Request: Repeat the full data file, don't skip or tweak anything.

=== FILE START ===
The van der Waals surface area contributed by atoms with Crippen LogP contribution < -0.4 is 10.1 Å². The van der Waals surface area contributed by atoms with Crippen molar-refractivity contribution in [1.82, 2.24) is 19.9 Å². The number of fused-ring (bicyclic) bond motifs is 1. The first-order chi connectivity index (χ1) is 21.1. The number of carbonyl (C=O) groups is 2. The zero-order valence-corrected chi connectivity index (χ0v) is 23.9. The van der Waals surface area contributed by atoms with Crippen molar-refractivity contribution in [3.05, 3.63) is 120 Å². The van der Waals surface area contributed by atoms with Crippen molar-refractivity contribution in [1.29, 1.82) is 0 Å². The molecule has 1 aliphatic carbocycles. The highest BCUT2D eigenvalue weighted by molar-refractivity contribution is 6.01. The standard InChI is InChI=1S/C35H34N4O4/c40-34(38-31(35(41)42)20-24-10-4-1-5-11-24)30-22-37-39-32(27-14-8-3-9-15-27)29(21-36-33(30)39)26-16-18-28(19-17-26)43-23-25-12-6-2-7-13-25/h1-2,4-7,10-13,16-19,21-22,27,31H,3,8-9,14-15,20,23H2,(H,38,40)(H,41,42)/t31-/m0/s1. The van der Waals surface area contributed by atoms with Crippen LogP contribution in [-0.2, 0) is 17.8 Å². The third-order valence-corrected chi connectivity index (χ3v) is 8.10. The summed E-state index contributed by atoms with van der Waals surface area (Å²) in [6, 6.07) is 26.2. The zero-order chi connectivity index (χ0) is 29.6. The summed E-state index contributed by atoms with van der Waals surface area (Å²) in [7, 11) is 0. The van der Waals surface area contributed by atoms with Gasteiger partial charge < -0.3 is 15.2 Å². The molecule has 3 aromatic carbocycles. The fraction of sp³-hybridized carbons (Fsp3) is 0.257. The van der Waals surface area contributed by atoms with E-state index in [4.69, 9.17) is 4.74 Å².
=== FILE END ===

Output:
The van der Waals surface area contributed by atoms with Crippen LogP contribution < -0.4 is 10.1 Å². The van der Waals surface area contributed by atoms with Crippen molar-refractivity contribution in [1.82, 2.24) is 19.9 Å². The number of fused-ring (bicyclic) bond motifs is 1. The first-order chi connectivity index (χ1) is 21.1. The number of carbonyl (C=O) groups is 2. The zero-order valence-corrected chi connectivity index (χ0v) is 23.9. The van der Waals surface area contributed by atoms with Crippen molar-refractivity contribution in [3.05, 3.63) is 120 Å². The van der Waals surface area contributed by atoms with Crippen molar-refractivity contribution in [1.29, 1.82) is 0 Å². The molecule has 1 aliphatic carbocycles. The highest BCUT2D eigenvalue weighted by molar-refractivity contribution is 6.01. The standard InChI is InChI=1S/C35H34N4O4/c40-34(38-31(35(41)42)20-24-10-4-1-5-11-24)30-22-37-39-32(27-14-8-3-9-15-27)29(21-36-33(30)39)26-16-18-28(19-17-26)43-23-25-12-6-2-7-13-25/h1-2,4-7,10-13,16-19,21-22,27,31H,3,8-9,14-15,20,23H2,(H,38,40)(H,41,42)/t31-/m0/s1. The van der Waals surface area contributed by atoms with Crippen LogP contribution in [-0.2, 0) is 17.8 Å². The third-order valence-corrected chi connectivity index (χ3v) is 8.10. The summed E-state index contributed by atoms with van der Waals surface area (Å²) in [6, 6.07) is 26.2. The zero-order chi connectivity index (χ0) is 29.6. The summed E-state index contributed by atoms with van der Waals surface area (Å²) in [7, 11) is 0. The van der Waals surface area contributed by atoms with Gasteiger partial charge < -0.3 is 15.2 Å². The molecule has 3 aromatic carbocycles. The fraction of sp³-hybridized carbons (Fsp3) is 0.257. The van der Waals surface area contributed by atoms with E-state index in [4.69, 9.17) is 4.74 Å².